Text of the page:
Once again, the arts community is promoting Singapore literature through social media and the mainstream media. The latest initiative is #BuySingLit, billed as “an industry-led movement to celebrate stories from Singapore”.
Once again, the news turns me off SingLit.
A History of Disappointment
As a child I was a voracious reader. I read every book I got my hands on, no matter the subject. I inhaled encyclopedias, fairy tales, the Norse epics, Greek and Roman mythology, world folklore, comics, and so many more stories. In the mornings I would read about hobgoblins and dragons, in the afternoons I studied atomic theory and photography, in the evenings I followed the exploits of supersoldiers and scientists.
At the age of 12 I grew conscious of Singapore literature and the classics, and began to seek them out. Catherine Lim, Gopal Baratham, Goh Poh Seng, Russell Lee, Wena Poon, Joanne Hon and other less-famous writers. Always I compared them to the other stories I’ve read, and found them wanting.
My synesthesia won’t allow me to read books. Instead, I experience them.
Ernest Hemingway’s prose is lean and taut and muscular, demanding a hundred percent of your attention. Michael Connelly’s stories are as black as a murderer’s heart and as slick as ice. Tom Clancy alternates ponderous white slabs with blazing crimson streaks. J. K. Rowling began as smooth caramel, but her later works transformed into dark coffee shot through with green and gold. J. R. R. Tolkien seminal work, The Lord of the Rings, stretches out into lush green vistas and soaring grey mountains. John C. Wright ignites fireworks with his words, blending them together into gold and bronze and violet and emerald on every page.
Compared to all that, every Singaporean writer produces thin mist of pale shades. Some are white, some are yellow, some are brown. Occasionally the mist parts to reveal black-on-white shapes as shallow as the ink that produce them. Other writers make the mist so thick and sticky and dry it feels like wading through a hail of glue drops frozen in the air. These stories are plain, staid, prosaic, illogical, shallow, boring, unreadable — and nearly interchangeable.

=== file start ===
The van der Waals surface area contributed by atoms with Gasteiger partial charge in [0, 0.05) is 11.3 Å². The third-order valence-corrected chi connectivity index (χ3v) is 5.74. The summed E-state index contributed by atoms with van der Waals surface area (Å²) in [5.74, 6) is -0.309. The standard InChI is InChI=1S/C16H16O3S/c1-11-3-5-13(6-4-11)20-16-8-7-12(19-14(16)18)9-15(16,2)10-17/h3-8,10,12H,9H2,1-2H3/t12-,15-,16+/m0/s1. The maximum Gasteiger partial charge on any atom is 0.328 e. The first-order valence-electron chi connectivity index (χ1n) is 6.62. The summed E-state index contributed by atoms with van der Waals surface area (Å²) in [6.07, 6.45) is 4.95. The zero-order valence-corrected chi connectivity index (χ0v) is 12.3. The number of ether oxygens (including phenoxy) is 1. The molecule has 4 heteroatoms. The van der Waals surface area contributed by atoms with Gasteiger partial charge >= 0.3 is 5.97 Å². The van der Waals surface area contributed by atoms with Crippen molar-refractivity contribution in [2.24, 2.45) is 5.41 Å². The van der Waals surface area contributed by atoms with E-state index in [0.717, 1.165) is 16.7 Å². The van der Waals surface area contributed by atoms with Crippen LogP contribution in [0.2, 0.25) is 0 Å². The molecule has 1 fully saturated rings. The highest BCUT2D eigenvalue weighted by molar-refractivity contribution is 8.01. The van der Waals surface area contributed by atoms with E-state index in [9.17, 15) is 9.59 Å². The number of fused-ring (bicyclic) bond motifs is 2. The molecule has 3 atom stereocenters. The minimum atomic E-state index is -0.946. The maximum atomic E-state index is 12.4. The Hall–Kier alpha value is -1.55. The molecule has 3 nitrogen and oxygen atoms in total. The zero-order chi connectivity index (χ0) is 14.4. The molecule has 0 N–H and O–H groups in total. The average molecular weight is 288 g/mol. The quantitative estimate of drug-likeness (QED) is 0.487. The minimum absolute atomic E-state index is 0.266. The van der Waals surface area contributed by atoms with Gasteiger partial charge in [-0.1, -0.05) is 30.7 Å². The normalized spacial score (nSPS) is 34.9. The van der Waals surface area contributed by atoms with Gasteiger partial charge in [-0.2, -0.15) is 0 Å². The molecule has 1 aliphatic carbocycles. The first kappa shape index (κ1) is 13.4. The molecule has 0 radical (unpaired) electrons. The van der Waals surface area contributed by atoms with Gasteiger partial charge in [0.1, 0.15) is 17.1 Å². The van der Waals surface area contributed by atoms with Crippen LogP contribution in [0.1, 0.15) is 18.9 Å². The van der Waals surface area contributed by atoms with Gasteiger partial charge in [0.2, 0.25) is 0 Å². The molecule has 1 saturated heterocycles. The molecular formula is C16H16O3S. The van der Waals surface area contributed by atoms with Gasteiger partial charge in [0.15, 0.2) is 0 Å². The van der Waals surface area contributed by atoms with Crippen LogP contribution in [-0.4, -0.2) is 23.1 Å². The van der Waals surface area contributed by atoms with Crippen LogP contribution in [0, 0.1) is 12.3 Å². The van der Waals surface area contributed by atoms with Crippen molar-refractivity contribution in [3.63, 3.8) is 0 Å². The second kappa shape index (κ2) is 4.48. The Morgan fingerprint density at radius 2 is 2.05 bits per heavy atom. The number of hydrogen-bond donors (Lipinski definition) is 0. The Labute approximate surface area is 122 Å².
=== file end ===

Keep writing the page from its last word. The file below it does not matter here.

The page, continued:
Singaporean genre fiction consistently ranks the lowest among the books I have read. Star Sapphire by Joan Hon is a romance story thinly veiled as science fiction, and not a particularly memorable one at that. The Singapore Noir anthology is bleakly bland while Best of Singapore Erotica fails to titillate. Douglas Chua and Barry Chen claim to write thrillers, but I have found their stories more useful as reusable sleeping aids. Only two writers caught my eye: Johann S. Lee, whose writing is competent but unremarkable (and I don’t swing towards gay male romance stories), and Neil Humphreys (who was born in England), specifically his thrillers.
The majority of Singapore’s prose output is high-brow literature, and even that fails the test. Baratham’s A Candle or the Sun promises a spy story focusing on a radical Christian sect, but all that stands out is that the protagonist seemed very concerned over whether he (and his manager) was gay — and that the secret police seemed pointlessly sadistic and otherwise inefficient. Lions in Winter by Wena Poon has multiple scenes that possessed neither a story arc nor relatable characters, yet claimed to be stories. Little Ironies: Stories of Singapore by Catherine Lim is little more than dry sepia. Held against the starkness of Fyodor Dostoyevsky, the hidden depths of Road Dahl or the dark absurdity of Jean-Paul Sartre, these stories were limp and colourless.
Even so, I tried to participate in Singapore’s literary circles. I joined writers’ groups — and left soon after. I paid to attend workshops and classes — and learned nothing. I joined writers’ events and seminars — and all I found was navel-gazing, bloviating and boredom.
Everything But Writing